After averaging a triple-double over the five games, James knew there was little more he or his teammates could have done to beat a Golden State Warriors team that proved too talented this year with the addition of Finals MVP Durant.
"I have no reason to put my head down," James said. "I have no reason to look back at what I could have done or what I shouldn't have done or what I could have done better for the team. I left everything I had out on the floor every single game for five games in this Finals, and you come up short."
James had 41 points, 13 rebounds and eight assists and Kyrie Irving added 26 points but the Cavs never could dig out of a hole created by a second-quarter barrage and ended their season with a 129-120 loss to the Warriors in Game 5 of the NBA Finals on Monday night.
Cleveland has now lost two of the three showdowns in this Finals trilogy. Their one title came last year when the Cavs became the first NBA team to rally from a 3-1 Finals deficit to deliver the city its first major championship since 1964.
The Cavs managed to stave off elimination once in this series with a 137-116 win in Game 4 at home but couldn't pull off another improbable comeback this year.
"We were able to get them last year, and they went out and got one of the best players that this league has ever seen," James said. "They did a great job, their front office and their players, by doing that recruiting, the things that they did in the summertime, and obviously it paid dividends."
James had a spectacular series, averaging 33.6 points, 12 rebounds, and 10 assists but it wasn't enough. When it was over, James went straight to congratulate Durant, who got revenge for losing the title with Oklahoma City to James' Miami Heat five years ago.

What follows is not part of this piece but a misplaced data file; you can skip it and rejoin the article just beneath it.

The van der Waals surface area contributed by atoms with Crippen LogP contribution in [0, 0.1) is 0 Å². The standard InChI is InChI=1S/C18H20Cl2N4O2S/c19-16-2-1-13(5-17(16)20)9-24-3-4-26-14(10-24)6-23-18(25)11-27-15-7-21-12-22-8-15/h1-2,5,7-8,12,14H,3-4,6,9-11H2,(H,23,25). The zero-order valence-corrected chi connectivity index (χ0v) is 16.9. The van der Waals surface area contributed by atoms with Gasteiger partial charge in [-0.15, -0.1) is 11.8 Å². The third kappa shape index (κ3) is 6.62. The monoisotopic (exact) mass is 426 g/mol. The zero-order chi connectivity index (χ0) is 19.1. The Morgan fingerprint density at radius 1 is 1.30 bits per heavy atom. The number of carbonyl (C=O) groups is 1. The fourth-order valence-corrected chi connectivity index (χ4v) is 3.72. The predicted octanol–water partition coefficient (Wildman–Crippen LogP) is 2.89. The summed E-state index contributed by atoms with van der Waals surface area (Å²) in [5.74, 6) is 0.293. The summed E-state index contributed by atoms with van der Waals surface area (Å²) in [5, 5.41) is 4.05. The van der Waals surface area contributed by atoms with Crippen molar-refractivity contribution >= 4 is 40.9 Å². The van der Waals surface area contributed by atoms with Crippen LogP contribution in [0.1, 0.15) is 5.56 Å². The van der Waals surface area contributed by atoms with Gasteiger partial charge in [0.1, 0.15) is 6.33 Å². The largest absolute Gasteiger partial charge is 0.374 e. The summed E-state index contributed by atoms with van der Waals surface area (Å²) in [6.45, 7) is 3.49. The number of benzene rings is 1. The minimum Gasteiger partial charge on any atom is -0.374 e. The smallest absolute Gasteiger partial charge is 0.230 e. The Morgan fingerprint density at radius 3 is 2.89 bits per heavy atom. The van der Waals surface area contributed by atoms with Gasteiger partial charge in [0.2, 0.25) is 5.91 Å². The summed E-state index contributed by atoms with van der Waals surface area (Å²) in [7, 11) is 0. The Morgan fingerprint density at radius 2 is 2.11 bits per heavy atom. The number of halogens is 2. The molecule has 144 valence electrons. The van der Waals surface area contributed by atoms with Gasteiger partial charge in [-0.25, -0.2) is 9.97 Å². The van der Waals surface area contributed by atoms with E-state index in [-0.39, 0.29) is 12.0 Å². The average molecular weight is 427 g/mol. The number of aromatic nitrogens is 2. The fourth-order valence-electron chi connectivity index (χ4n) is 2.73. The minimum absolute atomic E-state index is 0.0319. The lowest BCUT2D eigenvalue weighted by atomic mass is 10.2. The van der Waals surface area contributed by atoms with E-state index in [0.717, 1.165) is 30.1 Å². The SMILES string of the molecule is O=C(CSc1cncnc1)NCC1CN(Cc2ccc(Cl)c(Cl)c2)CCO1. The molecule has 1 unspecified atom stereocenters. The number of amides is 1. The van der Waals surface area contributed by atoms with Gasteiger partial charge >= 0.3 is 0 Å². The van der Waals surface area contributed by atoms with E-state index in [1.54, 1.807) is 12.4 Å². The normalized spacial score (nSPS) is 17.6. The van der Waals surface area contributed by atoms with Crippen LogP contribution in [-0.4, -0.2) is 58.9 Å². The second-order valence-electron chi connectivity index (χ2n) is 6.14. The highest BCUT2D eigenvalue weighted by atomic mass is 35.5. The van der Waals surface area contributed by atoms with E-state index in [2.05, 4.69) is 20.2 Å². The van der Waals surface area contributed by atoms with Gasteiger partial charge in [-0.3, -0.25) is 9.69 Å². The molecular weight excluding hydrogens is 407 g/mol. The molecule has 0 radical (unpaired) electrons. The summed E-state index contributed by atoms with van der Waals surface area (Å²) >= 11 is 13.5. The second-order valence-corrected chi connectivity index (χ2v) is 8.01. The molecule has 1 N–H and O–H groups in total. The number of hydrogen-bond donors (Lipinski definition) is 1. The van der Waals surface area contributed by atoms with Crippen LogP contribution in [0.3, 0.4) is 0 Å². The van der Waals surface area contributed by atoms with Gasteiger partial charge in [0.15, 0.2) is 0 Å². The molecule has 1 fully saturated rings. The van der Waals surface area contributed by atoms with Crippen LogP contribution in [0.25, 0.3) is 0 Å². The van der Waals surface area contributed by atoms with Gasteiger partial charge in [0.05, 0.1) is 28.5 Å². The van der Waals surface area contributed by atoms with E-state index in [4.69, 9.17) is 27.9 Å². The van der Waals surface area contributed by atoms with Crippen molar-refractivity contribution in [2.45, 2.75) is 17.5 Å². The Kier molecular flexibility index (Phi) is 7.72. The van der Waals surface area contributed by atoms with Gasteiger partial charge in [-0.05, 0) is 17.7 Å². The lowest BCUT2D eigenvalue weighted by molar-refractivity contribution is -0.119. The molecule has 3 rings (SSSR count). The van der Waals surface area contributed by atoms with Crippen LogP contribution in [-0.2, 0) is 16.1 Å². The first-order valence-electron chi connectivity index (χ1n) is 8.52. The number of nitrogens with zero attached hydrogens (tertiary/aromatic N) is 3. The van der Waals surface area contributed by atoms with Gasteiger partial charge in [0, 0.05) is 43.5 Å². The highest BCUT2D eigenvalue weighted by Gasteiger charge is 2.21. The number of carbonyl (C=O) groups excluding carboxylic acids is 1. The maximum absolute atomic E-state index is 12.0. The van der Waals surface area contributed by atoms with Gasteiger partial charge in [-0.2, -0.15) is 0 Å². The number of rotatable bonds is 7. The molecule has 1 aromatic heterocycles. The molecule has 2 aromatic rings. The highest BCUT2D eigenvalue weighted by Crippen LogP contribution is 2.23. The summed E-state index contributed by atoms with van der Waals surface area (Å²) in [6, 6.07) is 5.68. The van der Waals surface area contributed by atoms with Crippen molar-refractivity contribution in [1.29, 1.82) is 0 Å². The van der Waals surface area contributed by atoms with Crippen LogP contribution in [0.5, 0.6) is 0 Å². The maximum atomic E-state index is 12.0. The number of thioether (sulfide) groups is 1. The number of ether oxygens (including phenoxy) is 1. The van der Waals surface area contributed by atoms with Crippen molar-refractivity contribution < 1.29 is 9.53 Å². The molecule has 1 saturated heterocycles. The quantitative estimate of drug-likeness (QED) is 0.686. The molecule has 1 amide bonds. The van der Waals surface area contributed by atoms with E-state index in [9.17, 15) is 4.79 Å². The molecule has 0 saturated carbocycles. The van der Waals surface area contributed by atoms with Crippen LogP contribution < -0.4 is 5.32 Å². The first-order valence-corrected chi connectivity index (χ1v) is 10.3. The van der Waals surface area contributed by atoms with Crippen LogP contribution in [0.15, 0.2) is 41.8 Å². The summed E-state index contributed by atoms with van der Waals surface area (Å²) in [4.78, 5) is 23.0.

"Some people would say that he's on the toe of - like he's on the line of greatness," Irving said. "But that guy is way over. Man, he's freaking awesome."
Cleveland got off to a fast start and built a 41-33 lead on a dunk by James early in the second quarter. Durant appeared to commit his third foul on the play, but the officials let it go and the game quickly turned.
The Warriors responded with a 28-4 run for a lead they never gave up after that. The Cavs offense stagnated during that stretch as Cleveland missed 9 of 11 shots from the field, turned the ball over three times and had two missed free throws from Kevin Love.
"You can't turn the basketball over, you can't take bad shots because you don't have floor balance," coach Tyronn Lue said. "They're so fast, they get out in transition. It's tough to get back and get matched, especially with their speed."
The game-changing spurt ended with a scuffle when Golden State's David West shoved Irving as he tried to grab the ball away. Thompson and Smith confronted West and all three of those players got technical fouls.
James hit a 3-pointer on the next possession and the Cavs didn't go away, cutting a 17-point deficit to three in the opening minute of the fourth quarter with help from Smith's 25 points.
But unlike last year's comeback when they took advantage of Harrison Barnes' offensive struggles, Durant answered every charge during a 39-point night and Cleveland will need to find new answers if these teams meet in a fourth straight Finals next season.
"Teams and franchises are going to be trying to figure out ways that they can put personnel together, the right group of guys together to be able to hopefully compete against this team," James said. "They're assembled as good as you can assemble, and I played against some really, really good teams that was assembled perfectly, and they're right up there."
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